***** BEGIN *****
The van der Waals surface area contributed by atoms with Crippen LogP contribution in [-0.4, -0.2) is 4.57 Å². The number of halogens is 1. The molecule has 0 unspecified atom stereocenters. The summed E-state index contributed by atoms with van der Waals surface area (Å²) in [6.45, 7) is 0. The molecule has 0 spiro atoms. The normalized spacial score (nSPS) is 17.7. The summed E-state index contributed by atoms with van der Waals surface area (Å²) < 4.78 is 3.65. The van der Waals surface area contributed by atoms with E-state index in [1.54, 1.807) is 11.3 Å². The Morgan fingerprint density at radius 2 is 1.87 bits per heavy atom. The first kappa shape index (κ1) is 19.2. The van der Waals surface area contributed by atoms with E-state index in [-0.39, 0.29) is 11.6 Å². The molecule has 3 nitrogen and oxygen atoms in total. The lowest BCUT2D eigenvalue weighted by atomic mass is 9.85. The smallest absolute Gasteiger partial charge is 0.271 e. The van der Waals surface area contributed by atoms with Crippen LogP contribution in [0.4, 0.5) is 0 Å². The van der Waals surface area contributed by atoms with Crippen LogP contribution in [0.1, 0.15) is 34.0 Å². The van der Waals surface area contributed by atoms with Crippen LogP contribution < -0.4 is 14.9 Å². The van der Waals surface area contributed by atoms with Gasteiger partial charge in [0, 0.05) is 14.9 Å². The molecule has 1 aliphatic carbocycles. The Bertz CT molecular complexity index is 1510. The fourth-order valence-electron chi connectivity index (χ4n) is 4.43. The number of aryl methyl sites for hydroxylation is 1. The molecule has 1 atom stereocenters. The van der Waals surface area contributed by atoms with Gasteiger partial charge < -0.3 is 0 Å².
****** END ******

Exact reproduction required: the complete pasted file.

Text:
The van der Waals surface area contributed by atoms with Crippen LogP contribution in [-0.4, -0.2) is 4.57 Å². The number of halogens is 1. The molecule has 0 unspecified atom stereocenters. The summed E-state index contributed by atoms with van der Waals surface area (Å²) in [6.45, 7) is 0. The molecule has 0 spiro atoms. The normalized spacial score (nSPS) is 17.7. The summed E-state index contributed by atoms with van der Waals surface area (Å²) < 4.78 is 3.65. The van der Waals surface area contributed by atoms with E-state index in [1.54, 1.807) is 11.3 Å². The Morgan fingerprint density at radius 2 is 1.87 bits per heavy atom. The first kappa shape index (κ1) is 19.2. The van der Waals surface area contributed by atoms with E-state index in [-0.39, 0.29) is 11.6 Å². The molecule has 3 nitrogen and oxygen atoms in total. The lowest BCUT2D eigenvalue weighted by atomic mass is 9.85. The smallest absolute Gasteiger partial charge is 0.271 e. The van der Waals surface area contributed by atoms with Crippen LogP contribution in [0.4, 0.5) is 0 Å². The van der Waals surface area contributed by atoms with Crippen LogP contribution in [0.1, 0.15) is 34.0 Å². The van der Waals surface area contributed by atoms with Crippen LogP contribution < -0.4 is 14.9 Å². The van der Waals surface area contributed by atoms with Gasteiger partial charge in [0, 0.05) is 14.9 Å². The molecule has 1 aliphatic carbocycles. The Bertz CT molecular complexity index is 1510. The fourth-order valence-electron chi connectivity index (χ4n) is 4.43. The number of aryl methyl sites for hydroxylation is 1. The molecule has 1 atom stereocenters. The van der Waals surface area contributed by atoms with Gasteiger partial charge < -0.3 is 0 Å².